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Star-Bulletin Features

Thursday, October 26, 2000

By Dennis Oda, Star-Bulletin
From left in various guise, Michael Lee, Lauren
Morissato, Ricky Arrington, Michele Matsumoto
and Garrett Hatakenaka hope they've put in all the
things that scare you into the haunted house at
Aloha Tower Marketplace.

Frightful fun

Haunted house hosts
know that facing fear is part
of the fun at Halloween

By Stephanie Kendrick

Fear is fun. Teen-agers from the Kaimuki-Waialae YMCA crowded around outside their Aloha Tower haunted house earlier this week giggling about the things that scare them.

Mike Lee, an accident prone 16-year-old Damien Memorial High School student, is scared of soap, "Because if I slip I'll hit my head and then I'll be dead."

Sounds pretty far-fetched unless you know Lee recently tripped over a flashlight left on the floor of his cabin at Camp Erdman and went sailing out the window.

"I'm also scared of windows," he said. And for good reason, it seems.

More common fears were heights, the dark, friends pulling pranks and anything unexpected.

Jay Nishimura, a tall, broad-shouldered 17-year-old Pearl City student, shared a unique phobia that seemed a familiar source of delight to his friends.

"I'm afraid of Papa Smurf. Papa Smurf's always around," he said. "Just because he's small doesn't mean he's not scary."

The teens of the Kaimuki-Waialae YMCA have built one of the half-dozen or so haunted houses open around Oahu for the Halloween season.

We talked to a few designers of these goblin abodes about the nature of fear. A few believed fear builds character.

"I'm afraid of heights and I love roller coasters to help me conquer those fears. So when I'm on the top, that's when I'm really scared," said Keith Fukumoto, Key Club advisor for Leilehua High School. The club puts on a haunted house every year at Wahiawa Shopping Center.

Frightening experiences build confidence, said Fukumoto.

Rick Carroll, author of the "Spooky Tales" series of books, agreed.

"You shouldn't be afraid of fear," he said. "I've challenged myself a lot."

Carroll told a story of walking into a heiau on Molokai. He knew he was breaking kapu. All of a sudden, his foot got caught in the rock slabs and he was trapped. In the second it took him to yell for help, his foot was released.

Despite the fact that it was high noon on an otherwise tranquil day, he hightailed it out of there.

"I retreated. I was afraid," he said. "(Fear) keeps you on the straight and narrow."

Carroll's stories inspired the Aloha Tower haunted house, which has 13 ghoulish scenes and takes about 10 minutes to navigate, according to program director Noa Hussey.

He said the anticipation of being scared contributes to the success of a haunted house.

"It's like a feeling of euphoria," he said.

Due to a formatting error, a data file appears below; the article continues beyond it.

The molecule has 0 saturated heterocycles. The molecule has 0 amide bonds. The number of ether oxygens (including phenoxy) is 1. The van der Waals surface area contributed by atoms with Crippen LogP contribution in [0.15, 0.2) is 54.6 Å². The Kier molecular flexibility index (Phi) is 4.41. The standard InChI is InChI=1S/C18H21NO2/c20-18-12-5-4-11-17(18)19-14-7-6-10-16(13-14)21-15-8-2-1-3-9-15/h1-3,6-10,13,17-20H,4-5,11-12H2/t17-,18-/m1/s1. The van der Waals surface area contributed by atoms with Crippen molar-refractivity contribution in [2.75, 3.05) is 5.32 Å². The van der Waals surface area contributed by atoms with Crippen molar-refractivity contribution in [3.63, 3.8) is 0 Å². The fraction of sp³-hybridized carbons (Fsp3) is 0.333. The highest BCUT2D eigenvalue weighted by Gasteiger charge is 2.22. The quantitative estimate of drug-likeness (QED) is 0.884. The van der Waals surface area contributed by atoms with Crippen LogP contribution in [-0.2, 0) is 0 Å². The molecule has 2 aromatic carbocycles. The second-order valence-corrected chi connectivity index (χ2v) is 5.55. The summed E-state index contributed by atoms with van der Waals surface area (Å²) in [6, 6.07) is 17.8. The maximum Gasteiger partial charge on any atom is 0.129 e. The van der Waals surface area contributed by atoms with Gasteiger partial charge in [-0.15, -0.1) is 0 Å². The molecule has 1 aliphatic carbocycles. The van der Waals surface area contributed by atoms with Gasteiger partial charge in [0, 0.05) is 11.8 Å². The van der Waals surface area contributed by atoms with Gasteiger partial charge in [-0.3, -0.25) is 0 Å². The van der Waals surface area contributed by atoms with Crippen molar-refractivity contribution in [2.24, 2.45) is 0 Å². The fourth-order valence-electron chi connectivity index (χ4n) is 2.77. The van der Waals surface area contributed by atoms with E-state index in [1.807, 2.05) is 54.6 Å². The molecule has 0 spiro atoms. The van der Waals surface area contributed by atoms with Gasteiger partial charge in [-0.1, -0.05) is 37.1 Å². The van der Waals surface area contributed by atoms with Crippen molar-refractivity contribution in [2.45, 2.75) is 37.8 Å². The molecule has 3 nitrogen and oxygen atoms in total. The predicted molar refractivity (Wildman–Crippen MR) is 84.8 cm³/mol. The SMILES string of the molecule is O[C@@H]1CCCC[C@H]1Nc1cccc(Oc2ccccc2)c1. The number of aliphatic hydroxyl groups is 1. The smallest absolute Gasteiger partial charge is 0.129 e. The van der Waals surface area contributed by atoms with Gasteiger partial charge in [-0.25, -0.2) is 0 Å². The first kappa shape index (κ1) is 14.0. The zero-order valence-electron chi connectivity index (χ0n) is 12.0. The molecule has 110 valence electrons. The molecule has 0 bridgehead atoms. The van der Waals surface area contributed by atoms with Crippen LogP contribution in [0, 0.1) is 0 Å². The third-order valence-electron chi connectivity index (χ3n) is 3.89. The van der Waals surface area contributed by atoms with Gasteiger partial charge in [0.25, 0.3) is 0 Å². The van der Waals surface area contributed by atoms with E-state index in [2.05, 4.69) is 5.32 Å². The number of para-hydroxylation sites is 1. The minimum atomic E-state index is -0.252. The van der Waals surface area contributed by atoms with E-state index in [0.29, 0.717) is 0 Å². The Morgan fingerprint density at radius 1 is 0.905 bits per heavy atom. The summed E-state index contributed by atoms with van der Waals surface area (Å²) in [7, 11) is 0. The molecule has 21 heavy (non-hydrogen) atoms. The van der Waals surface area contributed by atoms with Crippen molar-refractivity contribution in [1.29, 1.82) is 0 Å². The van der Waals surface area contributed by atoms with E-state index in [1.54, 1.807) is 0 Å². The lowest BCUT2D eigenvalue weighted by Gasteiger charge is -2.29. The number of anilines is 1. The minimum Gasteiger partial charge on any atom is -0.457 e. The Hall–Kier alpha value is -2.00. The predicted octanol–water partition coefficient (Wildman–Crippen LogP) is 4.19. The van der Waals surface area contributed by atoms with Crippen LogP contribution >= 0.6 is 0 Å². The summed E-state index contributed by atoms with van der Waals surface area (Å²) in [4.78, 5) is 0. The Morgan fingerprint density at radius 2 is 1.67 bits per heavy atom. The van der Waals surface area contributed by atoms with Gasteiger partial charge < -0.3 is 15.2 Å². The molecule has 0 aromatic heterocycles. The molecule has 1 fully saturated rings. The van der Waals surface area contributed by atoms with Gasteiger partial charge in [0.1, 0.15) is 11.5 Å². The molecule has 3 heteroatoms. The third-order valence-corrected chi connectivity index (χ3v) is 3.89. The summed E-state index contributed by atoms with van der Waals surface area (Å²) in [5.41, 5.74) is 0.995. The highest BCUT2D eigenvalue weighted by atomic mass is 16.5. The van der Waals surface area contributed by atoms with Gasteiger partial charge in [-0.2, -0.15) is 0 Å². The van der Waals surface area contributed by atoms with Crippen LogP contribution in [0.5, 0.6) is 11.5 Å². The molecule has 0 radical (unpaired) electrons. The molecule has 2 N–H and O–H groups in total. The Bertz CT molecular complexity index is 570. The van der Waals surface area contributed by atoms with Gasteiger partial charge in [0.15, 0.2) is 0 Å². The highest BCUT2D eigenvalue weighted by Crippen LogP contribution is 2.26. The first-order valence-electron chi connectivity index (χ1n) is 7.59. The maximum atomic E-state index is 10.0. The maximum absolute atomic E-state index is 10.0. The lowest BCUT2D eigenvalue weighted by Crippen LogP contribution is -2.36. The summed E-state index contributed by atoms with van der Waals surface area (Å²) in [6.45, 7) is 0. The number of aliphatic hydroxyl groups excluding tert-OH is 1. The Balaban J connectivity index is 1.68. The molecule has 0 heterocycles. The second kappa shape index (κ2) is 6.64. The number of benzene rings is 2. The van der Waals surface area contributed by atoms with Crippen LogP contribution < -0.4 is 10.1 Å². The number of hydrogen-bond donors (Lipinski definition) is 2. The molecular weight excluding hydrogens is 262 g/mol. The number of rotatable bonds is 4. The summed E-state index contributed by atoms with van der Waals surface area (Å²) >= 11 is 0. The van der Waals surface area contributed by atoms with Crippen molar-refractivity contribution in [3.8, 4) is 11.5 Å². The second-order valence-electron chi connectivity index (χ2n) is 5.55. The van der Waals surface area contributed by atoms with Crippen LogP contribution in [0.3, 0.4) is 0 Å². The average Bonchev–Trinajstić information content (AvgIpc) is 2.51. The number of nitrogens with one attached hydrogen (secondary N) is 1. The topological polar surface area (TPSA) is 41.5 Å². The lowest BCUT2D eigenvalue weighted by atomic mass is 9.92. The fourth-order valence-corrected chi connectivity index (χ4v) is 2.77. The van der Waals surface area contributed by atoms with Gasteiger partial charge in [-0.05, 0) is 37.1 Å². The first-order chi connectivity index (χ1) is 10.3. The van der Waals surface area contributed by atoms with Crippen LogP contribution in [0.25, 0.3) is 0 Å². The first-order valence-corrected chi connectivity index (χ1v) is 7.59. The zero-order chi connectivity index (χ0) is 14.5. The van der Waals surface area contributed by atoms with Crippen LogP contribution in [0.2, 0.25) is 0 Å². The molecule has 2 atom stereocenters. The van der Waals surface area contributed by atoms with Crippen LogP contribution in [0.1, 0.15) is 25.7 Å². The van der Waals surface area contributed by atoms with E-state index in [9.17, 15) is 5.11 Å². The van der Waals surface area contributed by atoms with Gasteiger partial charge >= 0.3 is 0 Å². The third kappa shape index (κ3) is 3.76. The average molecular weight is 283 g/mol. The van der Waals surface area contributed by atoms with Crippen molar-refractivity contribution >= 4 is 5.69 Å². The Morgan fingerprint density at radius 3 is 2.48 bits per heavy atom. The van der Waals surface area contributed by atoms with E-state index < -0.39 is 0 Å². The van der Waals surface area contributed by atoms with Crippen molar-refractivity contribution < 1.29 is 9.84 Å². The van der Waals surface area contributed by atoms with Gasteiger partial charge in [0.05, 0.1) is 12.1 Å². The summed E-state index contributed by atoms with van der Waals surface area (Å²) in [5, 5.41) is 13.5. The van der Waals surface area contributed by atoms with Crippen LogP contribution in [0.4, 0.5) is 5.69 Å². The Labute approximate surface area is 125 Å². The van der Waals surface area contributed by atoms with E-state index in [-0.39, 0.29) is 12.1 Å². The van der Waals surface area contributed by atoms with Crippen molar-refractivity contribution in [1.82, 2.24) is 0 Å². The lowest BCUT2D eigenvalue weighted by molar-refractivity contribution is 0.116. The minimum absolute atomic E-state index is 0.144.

"I think the implied is scarier than the graphic," said Candace Foster, who has organized Aina Haina Elementary's haunted house for the past seven years.

Foster, the school's librarian, expressed a preference for scary stories over horror films. To her, the haunted house builds on the dramatic readings she does with Aina Haina students throughout the year.

The spook fest is designed by fifth and sixth graders. Their theme this year is ghosts from around the world, which complements their studies of other countries. Haunted scenes will include an Inca sacrifice and an American Indian story about a floating head.

The students have been schooled to handle younger keiki gently, but they have fun with each other.

"They enjoy scaring each other," said Foster. "The sixth grade is involved and even though they've been through and seen it they still scream their heads off. It's the dark. When the lights go out, all bets are off."

It doesn't get much darker than Barber's Point at night.

For the past 15 years, Kathy Kinneman has organized a haunted hay ride at Barber's Point Stables. The area, which is overgrown with kiawe, includes a long-abandoned airstrip and no artificial lighting.

"We've got the usual witches and ghosts and we've got a terrific grave yard," said Kinneman. "We actually drive through a quonset hut that's called 'nightmare alley.' "

Kinneman, mother of three, fears anything that might harm her family, but she said she has a high tolerance for Halloween-type frights.

"I guess this has kind of immunized me from being scared of things that jump out of the dark," she said.

Still she expects 3,000 people to show up this weekend for a little fun fear, and she understands why.

"People seek it out as long as they know there's some element of safety," she said. "People love to be scared and scream, but they feel much better about it if they know they're really going to get in their cars and go home."

The haunts

Bullet Aloha Tower Marketplace, Pier 10, from 6 to 11 p.m. Friday; 3 to 11 p.m. Saturday; noon-5 p.m. Sunday; and 6-10 p.m. Tuesday. Fifteen chambers of fear will be filled with ghosts, goblins, thrills and chills. A pumpkin patch with hands-on activities for ages 1 to 3. Admission: $7; $3 children under 12. Groups of 11 or more, $5 each. Call 737-5544.
Bullet "Graveyard of Fear," at Aina Haina Elementary School, 801 E. Hind Drive, 5 to 8 p.m. Saturday. Featuring famous ghosts from around the world. Fee: $1.
Bullet "Haunted Halloween Hayride," at Barbers Point Stables, 6:30 to 10 p.m. tomorrow and Saturday. Hayride, entertainment booths and pony rides. Tickets: $5 adults; $3 children. Call 473-3393.
Bullet Wahiawa Shopping Center Haunted House, open 7 to 9 p.m. Friday and Saturday. Fee: $1.

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